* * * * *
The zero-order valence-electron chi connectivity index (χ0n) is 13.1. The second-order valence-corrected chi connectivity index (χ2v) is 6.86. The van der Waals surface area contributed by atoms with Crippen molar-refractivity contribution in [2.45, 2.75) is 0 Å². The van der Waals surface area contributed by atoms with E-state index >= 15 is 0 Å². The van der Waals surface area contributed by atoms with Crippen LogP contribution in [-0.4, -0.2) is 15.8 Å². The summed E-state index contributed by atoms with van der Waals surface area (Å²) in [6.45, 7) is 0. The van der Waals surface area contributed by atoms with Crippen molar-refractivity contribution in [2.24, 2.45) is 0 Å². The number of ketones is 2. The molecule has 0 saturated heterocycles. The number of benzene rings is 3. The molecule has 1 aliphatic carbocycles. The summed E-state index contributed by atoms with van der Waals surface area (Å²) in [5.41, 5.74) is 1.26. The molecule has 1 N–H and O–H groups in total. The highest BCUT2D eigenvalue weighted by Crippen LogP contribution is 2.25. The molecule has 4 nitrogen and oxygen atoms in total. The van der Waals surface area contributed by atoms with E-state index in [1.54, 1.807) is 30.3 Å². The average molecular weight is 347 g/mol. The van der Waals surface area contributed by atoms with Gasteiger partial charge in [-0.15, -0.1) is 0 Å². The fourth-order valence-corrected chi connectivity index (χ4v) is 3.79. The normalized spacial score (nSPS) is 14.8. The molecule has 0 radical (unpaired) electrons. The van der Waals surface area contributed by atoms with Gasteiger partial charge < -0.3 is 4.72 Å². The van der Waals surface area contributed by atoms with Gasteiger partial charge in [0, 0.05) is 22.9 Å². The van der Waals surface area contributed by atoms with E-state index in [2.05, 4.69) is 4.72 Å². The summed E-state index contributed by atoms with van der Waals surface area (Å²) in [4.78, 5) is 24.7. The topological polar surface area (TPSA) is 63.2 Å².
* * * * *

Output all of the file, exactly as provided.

The zero-order valence-electron chi connectivity index (χ0n) is 13.1. The second-order valence-corrected chi connectivity index (χ2v) is 6.86. The van der Waals surface area contributed by atoms with Crippen molar-refractivity contribution in [2.45, 2.75) is 0 Å². The van der Waals surface area contributed by atoms with E-state index >= 15 is 0 Å². The van der Waals surface area contributed by atoms with Crippen LogP contribution in [-0.4, -0.2) is 15.8 Å². The summed E-state index contributed by atoms with van der Waals surface area (Å²) in [6.45, 7) is 0. The van der Waals surface area contributed by atoms with Crippen molar-refractivity contribution in [2.24, 2.45) is 0 Å². The number of ketones is 2. The molecule has 0 saturated heterocycles. The number of benzene rings is 3. The molecule has 1 aliphatic carbocycles. The summed E-state index contributed by atoms with van der Waals surface area (Å²) in [5.41, 5.74) is 1.26. The molecule has 1 N–H and O–H groups in total. The highest BCUT2D eigenvalue weighted by Crippen LogP contribution is 2.25. The molecule has 4 nitrogen and oxygen atoms in total. The van der Waals surface area contributed by atoms with E-state index in [1.54, 1.807) is 30.3 Å². The average molecular weight is 347 g/mol. The van der Waals surface area contributed by atoms with Gasteiger partial charge in [-0.15, -0.1) is 0 Å². The fourth-order valence-corrected chi connectivity index (χ4v) is 3.79. The normalized spacial score (nSPS) is 14.8. The molecule has 0 radical (unpaired) electrons. The van der Waals surface area contributed by atoms with Gasteiger partial charge < -0.3 is 4.72 Å². The van der Waals surface area contributed by atoms with Gasteiger partial charge in [0, 0.05) is 22.9 Å². The van der Waals surface area contributed by atoms with E-state index in [2.05, 4.69) is 4.72 Å². The summed E-state index contributed by atoms with van der Waals surface area (Å²) in [4.78, 5) is 24.7. The topological polar surface area (TPSA) is 63.2 Å².